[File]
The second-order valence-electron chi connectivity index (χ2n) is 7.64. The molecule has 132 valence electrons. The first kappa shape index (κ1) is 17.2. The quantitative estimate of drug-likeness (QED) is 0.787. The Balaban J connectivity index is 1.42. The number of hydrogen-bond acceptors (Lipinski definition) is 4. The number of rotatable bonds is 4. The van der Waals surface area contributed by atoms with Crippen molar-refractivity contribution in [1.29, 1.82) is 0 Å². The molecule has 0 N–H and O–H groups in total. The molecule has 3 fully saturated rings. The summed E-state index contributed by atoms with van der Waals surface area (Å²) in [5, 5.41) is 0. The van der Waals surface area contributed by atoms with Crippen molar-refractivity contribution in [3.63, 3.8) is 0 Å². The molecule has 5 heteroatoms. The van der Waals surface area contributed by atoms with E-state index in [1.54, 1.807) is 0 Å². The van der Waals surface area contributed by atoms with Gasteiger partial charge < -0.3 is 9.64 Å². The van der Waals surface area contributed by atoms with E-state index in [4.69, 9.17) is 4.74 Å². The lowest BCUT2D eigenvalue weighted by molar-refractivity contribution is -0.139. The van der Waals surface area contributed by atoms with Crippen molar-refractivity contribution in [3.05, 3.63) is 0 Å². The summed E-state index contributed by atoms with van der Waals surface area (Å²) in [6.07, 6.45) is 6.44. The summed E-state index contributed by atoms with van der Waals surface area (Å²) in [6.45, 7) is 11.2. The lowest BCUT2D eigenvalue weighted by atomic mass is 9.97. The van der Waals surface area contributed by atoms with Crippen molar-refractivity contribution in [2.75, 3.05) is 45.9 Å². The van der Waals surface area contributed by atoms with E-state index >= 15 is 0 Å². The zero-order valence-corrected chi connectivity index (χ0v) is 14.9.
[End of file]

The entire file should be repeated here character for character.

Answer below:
The second-order valence-electron chi connectivity index (χ2n) is 7.64. The molecule has 132 valence electrons. The first kappa shape index (κ1) is 17.2. The quantitative estimate of drug-likeness (QED) is 0.787. The Balaban J connectivity index is 1.42. The number of hydrogen-bond acceptors (Lipinski definition) is 4. The number of rotatable bonds is 4. The van der Waals surface area contributed by atoms with Crippen molar-refractivity contribution in [1.29, 1.82) is 0 Å². The molecule has 0 N–H and O–H groups in total. The molecule has 3 fully saturated rings. The summed E-state index contributed by atoms with van der Waals surface area (Å²) in [5, 5.41) is 0. The van der Waals surface area contributed by atoms with Crippen molar-refractivity contribution in [3.63, 3.8) is 0 Å². The molecule has 5 heteroatoms. The van der Waals surface area contributed by atoms with E-state index in [1.54, 1.807) is 0 Å². The van der Waals surface area contributed by atoms with Gasteiger partial charge < -0.3 is 9.64 Å². The van der Waals surface area contributed by atoms with E-state index in [4.69, 9.17) is 4.74 Å². The lowest BCUT2D eigenvalue weighted by molar-refractivity contribution is -0.139. The van der Waals surface area contributed by atoms with Crippen molar-refractivity contribution in [3.05, 3.63) is 0 Å². The summed E-state index contributed by atoms with van der Waals surface area (Å²) in [6.07, 6.45) is 6.44. The summed E-state index contributed by atoms with van der Waals surface area (Å²) in [6.45, 7) is 11.2. The lowest BCUT2D eigenvalue weighted by atomic mass is 9.97. The van der Waals surface area contributed by atoms with Crippen molar-refractivity contribution in [2.75, 3.05) is 45.9 Å². The van der Waals surface area contributed by atoms with E-state index >= 15 is 0 Å². The zero-order valence-corrected chi connectivity index (χ0v) is 14.9.